General CVS Information

For general CVS information and guides, please refer to the CVS man-page, or any of the very informative tutorials found online.  For example,hereandhere.

Acquiring a CVS Account

The CRBS CVS repository is available to all CRBS participants.  If you do not already have an account, you can request one here

Please include the repos you need access to in the request.

Using CVS

Once you have an account, you can access the CRBS CVS repository with the following connection parameters:

  • CVS_RSH=ssh
  • CVSROOT=<username>
where "/CVSROOT" is the root path to the repo you are working with.  For example:
The path for the NCMIR repo is "/CVSREPOS/NCMIR_CVS/NCMIR"
The path for the CAMERA repo is "/CAMERA_CVS" 

Module/repo names are either upper or lower case, upper case modules are controlled by the CVS administrators, and as a normal user you cannot add new directories or files at that level. Lower case modules or subdirectories are under user control, meaning that you are free to add content as needed for your project.

Please note that if you specify the local environmental variable $CVSROOT to contain the path to the repo you are working with, you may omit "-d" as shown in the following examples.  Type "echo $CVSROOT" to check this path.

Checking out:

In order to begin work, you need to check out a local copy of a specific module.  This will be downloaded as a copy on your computer or home directory so you can modify without making changes to the central copy until you commit them.  To checkout a module from yourrepos, use the following format:

cvs -d co module

where "username" is your username, "/CVSROOT" is the path of the CVS root for the specific repo (as mentioned above), and module is the name of your module you are downloading.


cvs -d co GTS

It will then prompt you for your password.  Enter you password, and it should then start downloading a local copy of the module to your working directory.  If it gives you a permission denied error, it likely means you are not part of the relevant developer group.  That being that case, please follow these steps, and be sure to mention the repo you need to access.

Click here for a complete list of modules by repo.


When you want your local copy to reflect the latest copy of the module on the server, you need to update.  To update your local copy of the module, simply run:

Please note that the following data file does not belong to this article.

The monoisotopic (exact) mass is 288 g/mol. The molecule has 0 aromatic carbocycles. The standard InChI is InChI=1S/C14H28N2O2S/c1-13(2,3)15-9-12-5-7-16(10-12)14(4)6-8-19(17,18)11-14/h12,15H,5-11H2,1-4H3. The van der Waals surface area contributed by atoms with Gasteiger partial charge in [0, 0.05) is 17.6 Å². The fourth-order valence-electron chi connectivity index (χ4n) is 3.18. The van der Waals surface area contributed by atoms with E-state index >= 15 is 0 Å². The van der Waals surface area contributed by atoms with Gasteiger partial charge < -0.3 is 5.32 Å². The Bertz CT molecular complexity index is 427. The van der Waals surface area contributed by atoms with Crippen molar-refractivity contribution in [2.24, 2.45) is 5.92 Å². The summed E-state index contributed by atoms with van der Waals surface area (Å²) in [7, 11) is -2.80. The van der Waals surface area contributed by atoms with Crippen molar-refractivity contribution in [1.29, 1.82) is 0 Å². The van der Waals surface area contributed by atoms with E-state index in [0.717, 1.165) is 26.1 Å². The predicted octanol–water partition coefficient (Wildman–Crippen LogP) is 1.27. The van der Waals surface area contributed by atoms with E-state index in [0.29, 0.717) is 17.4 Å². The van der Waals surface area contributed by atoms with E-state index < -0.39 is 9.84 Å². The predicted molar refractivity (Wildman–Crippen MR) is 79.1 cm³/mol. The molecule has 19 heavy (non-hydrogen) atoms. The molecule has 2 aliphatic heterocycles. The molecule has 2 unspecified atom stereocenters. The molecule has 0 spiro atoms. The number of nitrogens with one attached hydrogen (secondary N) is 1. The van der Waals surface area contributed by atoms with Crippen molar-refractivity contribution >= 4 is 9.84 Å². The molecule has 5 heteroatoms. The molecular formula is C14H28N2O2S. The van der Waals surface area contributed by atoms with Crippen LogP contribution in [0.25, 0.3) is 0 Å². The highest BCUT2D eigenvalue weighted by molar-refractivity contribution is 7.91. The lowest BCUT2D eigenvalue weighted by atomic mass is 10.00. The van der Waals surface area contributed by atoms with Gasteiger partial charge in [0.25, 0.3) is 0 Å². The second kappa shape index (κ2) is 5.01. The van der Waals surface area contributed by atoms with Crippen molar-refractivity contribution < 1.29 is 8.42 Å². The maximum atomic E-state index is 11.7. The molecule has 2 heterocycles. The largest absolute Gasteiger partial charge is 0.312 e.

cvs -d update module

to update only a specific file, just specify the file path within the module such as

cvs -d update module/path/filename

Sometimes you'll need to add a new file to your module.  The first thing to do is is to change to the folder in your module where you want to place the new file.  This is because the "cvs add" command does not recurse down directories.

cd module/path

then you can add your new file if it is not already there.  As purely an example:

touch example.txt

this creates the empty text file "example.txt".

Once this file is ready to be added to the repository:

cvs add -m "Log message here" example.txt

Log messages are not required, but are good practice to keep everyone up to date on the changes you are making.  You should receive the following message:

"cvs add: scheduling file `example.txt' for addition
 cvs add: use 'cvs commit' to add this file permanently"

This file will not be added to the repo until you commit.  If you change your mind about adding the file before committing, or want to remove a file from the repo in general, run the following code:

rm hello.txt
cvs remove -m "Log message here" example.txt

Note that this will not only stop the file from being added from to the repo, but delete the file itself from your local directory.  So if you want to keep a copy of the file, create a copy somewhere else.


When you've made changes to file(s), it's time to update the changes from your local copy to the server.

To commit a change to the repo from the local copy of your entire module or from a specific file, run:

cvs -d commit -m "Log message here." module   
cvs -d commit -m "Log message here." module/path/filename

where the filename is the name of the file you are updating.  Note that you can update or commit at any level in the file tree of the module.  Make sure you enter a log message so people know what changes you made.

For a complete list of CVS commands, see this page.


Is there anonymous access:


Can I login to the CVS server and "look around"?

No, but you can use Crucible to browse it if you have a CRBS SSO Account.

Can I restrict access to my code?

Yes. Create a Jira ticket with the specific details of what code you want restricted and to whom.

Can I use an ssh key so I don't have to continually type my password?

Yes. Install your ssh key like this:

ssh <username> add-pub-key
e.g.   ssh add-pub-key
Can I access CVS via Jira/Bamboo/Eclipse/Confluence/Fisheye?

Yes. If the code you want to access isn't immediately available, enter a Jira ticket.

Can I change my CVS password?

The CVS server is not yet tied into our CRBS SSO system. In the meantime, to change your CVS password, execute the following command:

ssh <username> password
e.g.   ssh password

You should see this:

client$ ssh password
<username>'s password:
Changing password for user <username>.
Changing password for <username>